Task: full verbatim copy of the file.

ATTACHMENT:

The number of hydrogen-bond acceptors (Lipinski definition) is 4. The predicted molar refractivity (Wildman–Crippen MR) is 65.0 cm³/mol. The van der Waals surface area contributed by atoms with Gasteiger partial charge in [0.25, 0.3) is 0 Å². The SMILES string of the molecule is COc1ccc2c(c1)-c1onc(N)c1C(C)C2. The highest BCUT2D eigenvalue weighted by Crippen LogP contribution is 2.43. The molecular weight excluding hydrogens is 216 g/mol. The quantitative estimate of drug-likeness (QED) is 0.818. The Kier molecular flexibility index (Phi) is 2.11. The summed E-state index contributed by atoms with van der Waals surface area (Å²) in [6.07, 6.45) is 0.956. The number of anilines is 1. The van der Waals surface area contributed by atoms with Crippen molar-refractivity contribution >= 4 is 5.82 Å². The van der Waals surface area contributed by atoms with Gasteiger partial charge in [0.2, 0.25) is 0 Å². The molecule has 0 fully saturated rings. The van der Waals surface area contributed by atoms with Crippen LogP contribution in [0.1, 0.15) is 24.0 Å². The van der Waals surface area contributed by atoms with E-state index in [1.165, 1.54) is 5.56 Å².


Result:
The number of hydrogen-bond acceptors (Lipinski definition) is 4. The predicted molar refractivity (Wildman–Crippen MR) is 65.0 cm³/mol. The van der Waals surface area contributed by atoms with Gasteiger partial charge in [0.25, 0.3) is 0 Å². The SMILES string of the molecule is COc1ccc2c(c1)-c1onc(N)c1C(C)C2. The highest BCUT2D eigenvalue weighted by Crippen LogP contribution is 2.43. The molecular weight excluding hydrogens is 216 g/mol. The quantitative estimate of drug-likeness (QED) is 0.818. The Kier molecular flexibility index (Phi) is 2.11. The summed E-state index contributed by atoms with van der Waals surface area (Å²) in [6.07, 6.45) is 0.956. The number of anilines is 1. The van der Waals surface area contributed by atoms with Crippen molar-refractivity contribution >= 4 is 5.82 Å². The van der Waals surface area contributed by atoms with Gasteiger partial charge in [0.2, 0.25) is 0 Å². The molecule has 0 fully saturated rings. The van der Waals surface area contributed by atoms with Crippen LogP contribution in [0.1, 0.15) is 24.0 Å². The van der Waals surface area contributed by atoms with E-state index in [1.165, 1.54) is 5.56 Å².